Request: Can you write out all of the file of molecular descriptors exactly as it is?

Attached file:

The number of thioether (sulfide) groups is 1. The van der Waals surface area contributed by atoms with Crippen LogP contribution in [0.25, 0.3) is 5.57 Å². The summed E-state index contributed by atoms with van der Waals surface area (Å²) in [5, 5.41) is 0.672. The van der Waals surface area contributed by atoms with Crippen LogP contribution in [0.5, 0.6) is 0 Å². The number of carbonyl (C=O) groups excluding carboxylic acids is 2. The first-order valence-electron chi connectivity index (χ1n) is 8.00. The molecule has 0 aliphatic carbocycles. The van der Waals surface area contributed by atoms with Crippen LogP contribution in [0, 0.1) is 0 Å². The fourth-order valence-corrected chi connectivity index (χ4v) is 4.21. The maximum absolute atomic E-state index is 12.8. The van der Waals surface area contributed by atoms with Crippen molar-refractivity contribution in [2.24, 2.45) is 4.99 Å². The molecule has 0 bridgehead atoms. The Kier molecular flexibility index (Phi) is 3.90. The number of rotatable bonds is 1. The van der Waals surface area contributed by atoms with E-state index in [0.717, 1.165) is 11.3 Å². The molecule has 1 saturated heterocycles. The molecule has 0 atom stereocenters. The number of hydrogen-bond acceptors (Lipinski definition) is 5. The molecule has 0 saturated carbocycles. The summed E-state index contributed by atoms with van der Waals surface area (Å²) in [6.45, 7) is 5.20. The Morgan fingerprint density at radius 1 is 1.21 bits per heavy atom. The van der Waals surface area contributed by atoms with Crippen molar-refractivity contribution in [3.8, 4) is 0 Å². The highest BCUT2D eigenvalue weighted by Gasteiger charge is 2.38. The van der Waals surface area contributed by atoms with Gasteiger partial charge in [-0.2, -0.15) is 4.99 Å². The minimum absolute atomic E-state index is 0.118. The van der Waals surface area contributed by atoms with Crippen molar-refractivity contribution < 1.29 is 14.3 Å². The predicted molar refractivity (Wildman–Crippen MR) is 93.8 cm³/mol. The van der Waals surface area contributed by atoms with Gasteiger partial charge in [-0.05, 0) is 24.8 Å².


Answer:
The number of thioether (sulfide) groups is 1. The van der Waals surface area contributed by atoms with Crippen LogP contribution in [0.25, 0.3) is 5.57 Å². The summed E-state index contributed by atoms with van der Waals surface area (Å²) in [5, 5.41) is 0.672. The van der Waals surface area contributed by atoms with Crippen LogP contribution in [0.5, 0.6) is 0 Å². The number of carbonyl (C=O) groups excluding carboxylic acids is 2. The first-order valence-electron chi connectivity index (χ1n) is 8.00. The molecule has 0 aliphatic carbocycles. The van der Waals surface area contributed by atoms with Crippen LogP contribution in [0, 0.1) is 0 Å². The fourth-order valence-corrected chi connectivity index (χ4v) is 4.21. The maximum absolute atomic E-state index is 12.8. The van der Waals surface area contributed by atoms with Crippen molar-refractivity contribution in [2.24, 2.45) is 4.99 Å². The molecule has 0 bridgehead atoms. The Kier molecular flexibility index (Phi) is 3.90. The number of rotatable bonds is 1. The van der Waals surface area contributed by atoms with E-state index in [0.717, 1.165) is 11.3 Å². The molecule has 1 saturated heterocycles. The molecule has 0 atom stereocenters. The number of hydrogen-bond acceptors (Lipinski definition) is 5. The molecule has 0 saturated carbocycles. The summed E-state index contributed by atoms with van der Waals surface area (Å²) in [6.45, 7) is 5.20. The Morgan fingerprint density at radius 1 is 1.21 bits per heavy atom. The van der Waals surface area contributed by atoms with Crippen molar-refractivity contribution in [3.8, 4) is 0 Å². The highest BCUT2D eigenvalue weighted by Gasteiger charge is 2.38. The van der Waals surface area contributed by atoms with Gasteiger partial charge in [-0.2, -0.15) is 4.99 Å². The minimum absolute atomic E-state index is 0.118. The van der Waals surface area contributed by atoms with Crippen molar-refractivity contribution < 1.29 is 14.3 Å². The predicted molar refractivity (Wildman–Crippen MR) is 93.8 cm³/mol. The van der Waals surface area contributed by atoms with Gasteiger partial charge in [-0.05, 0) is 24.8 Å².